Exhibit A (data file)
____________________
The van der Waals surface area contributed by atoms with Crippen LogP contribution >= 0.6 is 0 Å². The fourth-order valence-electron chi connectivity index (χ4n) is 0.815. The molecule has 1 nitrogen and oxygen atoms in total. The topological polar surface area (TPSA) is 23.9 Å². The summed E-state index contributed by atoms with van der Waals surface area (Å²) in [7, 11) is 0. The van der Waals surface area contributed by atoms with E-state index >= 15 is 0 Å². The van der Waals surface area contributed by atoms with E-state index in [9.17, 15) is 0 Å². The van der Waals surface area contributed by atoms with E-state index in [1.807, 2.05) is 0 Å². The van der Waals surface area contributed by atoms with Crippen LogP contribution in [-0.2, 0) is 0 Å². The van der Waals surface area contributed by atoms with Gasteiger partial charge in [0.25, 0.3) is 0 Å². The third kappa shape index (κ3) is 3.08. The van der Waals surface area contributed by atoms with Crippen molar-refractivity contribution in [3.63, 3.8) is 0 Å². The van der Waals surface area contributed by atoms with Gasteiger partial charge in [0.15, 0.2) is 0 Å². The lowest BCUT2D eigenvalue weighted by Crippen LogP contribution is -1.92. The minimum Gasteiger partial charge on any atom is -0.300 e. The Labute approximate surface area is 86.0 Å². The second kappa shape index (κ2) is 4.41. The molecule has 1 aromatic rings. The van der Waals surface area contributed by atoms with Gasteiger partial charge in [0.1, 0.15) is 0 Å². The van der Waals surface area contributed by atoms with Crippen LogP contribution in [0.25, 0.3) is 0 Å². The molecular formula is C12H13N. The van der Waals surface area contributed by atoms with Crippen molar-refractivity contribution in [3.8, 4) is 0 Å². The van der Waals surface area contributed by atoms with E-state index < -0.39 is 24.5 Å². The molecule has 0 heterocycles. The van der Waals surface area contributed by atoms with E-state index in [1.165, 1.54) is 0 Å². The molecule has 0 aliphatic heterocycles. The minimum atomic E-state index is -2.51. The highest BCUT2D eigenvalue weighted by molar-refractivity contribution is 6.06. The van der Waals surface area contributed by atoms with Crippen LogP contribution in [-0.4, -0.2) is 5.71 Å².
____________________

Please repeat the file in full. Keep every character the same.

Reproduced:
The van der Waals surface area contributed by atoms with Crippen LogP contribution >= 0.6 is 0 Å². The fourth-order valence-electron chi connectivity index (χ4n) is 0.815. The molecule has 1 nitrogen and oxygen atoms in total. The topological polar surface area (TPSA) is 23.9 Å². The summed E-state index contributed by atoms with van der Waals surface area (Å²) in [7, 11) is 0. The van der Waals surface area contributed by atoms with E-state index >= 15 is 0 Å². The van der Waals surface area contributed by atoms with E-state index in [9.17, 15) is 0 Å². The van der Waals surface area contributed by atoms with E-state index in [1.807, 2.05) is 0 Å². The van der Waals surface area contributed by atoms with Crippen LogP contribution in [-0.2, 0) is 0 Å². The van der Waals surface area contributed by atoms with Gasteiger partial charge in [0.25, 0.3) is 0 Å². The third kappa shape index (κ3) is 3.08. The van der Waals surface area contributed by atoms with Crippen molar-refractivity contribution in [3.63, 3.8) is 0 Å². The van der Waals surface area contributed by atoms with Gasteiger partial charge in [0.15, 0.2) is 0 Å². The lowest BCUT2D eigenvalue weighted by Crippen LogP contribution is -1.92. The minimum Gasteiger partial charge on any atom is -0.300 e. The Labute approximate surface area is 86.0 Å². The second kappa shape index (κ2) is 4.41. The molecule has 1 aromatic rings. The van der Waals surface area contributed by atoms with Gasteiger partial charge in [0.1, 0.15) is 0 Å². The van der Waals surface area contributed by atoms with Crippen LogP contribution in [0.25, 0.3) is 0 Å². The molecular formula is C12H13N. The van der Waals surface area contributed by atoms with Crippen molar-refractivity contribution in [3.8, 4) is 0 Å². The van der Waals surface area contributed by atoms with E-state index < -0.39 is 24.5 Å². The molecule has 0 heterocycles. The van der Waals surface area contributed by atoms with E-state index in [1.165, 1.54) is 0 Å². The molecule has 0 aliphatic heterocycles. The minimum atomic E-state index is -2.51. The highest BCUT2D eigenvalue weighted by molar-refractivity contribution is 6.06. The van der Waals surface area contributed by atoms with Crippen LogP contribution in [-0.4, -0.2) is 5.71 Å².